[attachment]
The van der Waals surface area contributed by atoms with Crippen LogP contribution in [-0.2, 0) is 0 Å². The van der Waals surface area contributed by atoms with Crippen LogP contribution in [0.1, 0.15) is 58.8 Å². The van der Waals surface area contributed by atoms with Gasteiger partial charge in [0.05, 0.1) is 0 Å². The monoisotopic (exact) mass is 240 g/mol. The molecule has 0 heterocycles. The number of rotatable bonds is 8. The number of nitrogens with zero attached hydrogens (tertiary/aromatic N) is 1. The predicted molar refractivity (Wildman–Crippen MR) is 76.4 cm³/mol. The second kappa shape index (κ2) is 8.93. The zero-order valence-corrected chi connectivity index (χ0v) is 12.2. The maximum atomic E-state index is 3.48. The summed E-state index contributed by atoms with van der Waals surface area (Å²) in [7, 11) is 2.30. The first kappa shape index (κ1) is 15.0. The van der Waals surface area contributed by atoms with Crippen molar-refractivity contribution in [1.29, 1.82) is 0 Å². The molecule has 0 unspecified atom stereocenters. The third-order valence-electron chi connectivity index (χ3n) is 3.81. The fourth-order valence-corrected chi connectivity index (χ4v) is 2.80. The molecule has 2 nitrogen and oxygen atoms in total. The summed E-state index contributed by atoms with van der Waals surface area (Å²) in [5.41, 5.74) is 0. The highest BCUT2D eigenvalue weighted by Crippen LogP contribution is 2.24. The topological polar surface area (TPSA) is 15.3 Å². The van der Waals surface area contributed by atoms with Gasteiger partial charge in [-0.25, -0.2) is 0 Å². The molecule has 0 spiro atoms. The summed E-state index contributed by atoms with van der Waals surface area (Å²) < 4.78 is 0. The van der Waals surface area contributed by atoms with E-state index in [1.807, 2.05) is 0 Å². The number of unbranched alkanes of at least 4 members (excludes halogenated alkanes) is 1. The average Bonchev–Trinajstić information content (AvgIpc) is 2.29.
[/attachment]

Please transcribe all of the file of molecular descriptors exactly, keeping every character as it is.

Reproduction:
The van der Waals surface area contributed by atoms with Crippen LogP contribution in [-0.2, 0) is 0 Å². The van der Waals surface area contributed by atoms with Crippen LogP contribution in [0.1, 0.15) is 58.8 Å². The van der Waals surface area contributed by atoms with Gasteiger partial charge in [0.05, 0.1) is 0 Å². The monoisotopic (exact) mass is 240 g/mol. The molecule has 0 heterocycles. The number of rotatable bonds is 8. The number of nitrogens with zero attached hydrogens (tertiary/aromatic N) is 1. The predicted molar refractivity (Wildman–Crippen MR) is 76.4 cm³/mol. The second kappa shape index (κ2) is 8.93. The zero-order valence-corrected chi connectivity index (χ0v) is 12.2. The maximum atomic E-state index is 3.48. The summed E-state index contributed by atoms with van der Waals surface area (Å²) in [7, 11) is 2.30. The first kappa shape index (κ1) is 15.0. The van der Waals surface area contributed by atoms with Crippen molar-refractivity contribution in [1.29, 1.82) is 0 Å². The molecule has 0 unspecified atom stereocenters. The third-order valence-electron chi connectivity index (χ3n) is 3.81. The fourth-order valence-corrected chi connectivity index (χ4v) is 2.80. The molecule has 2 nitrogen and oxygen atoms in total. The summed E-state index contributed by atoms with van der Waals surface area (Å²) in [5.41, 5.74) is 0. The highest BCUT2D eigenvalue weighted by Crippen LogP contribution is 2.24. The topological polar surface area (TPSA) is 15.3 Å². The van der Waals surface area contributed by atoms with Gasteiger partial charge in [-0.25, -0.2) is 0 Å². The molecule has 0 spiro atoms. The summed E-state index contributed by atoms with van der Waals surface area (Å²) < 4.78 is 0. The van der Waals surface area contributed by atoms with E-state index in [1.807, 2.05) is 0 Å². The number of unbranched alkanes of at least 4 members (excludes halogenated alkanes) is 1. The average Bonchev–Trinajstić information content (AvgIpc) is 2.29.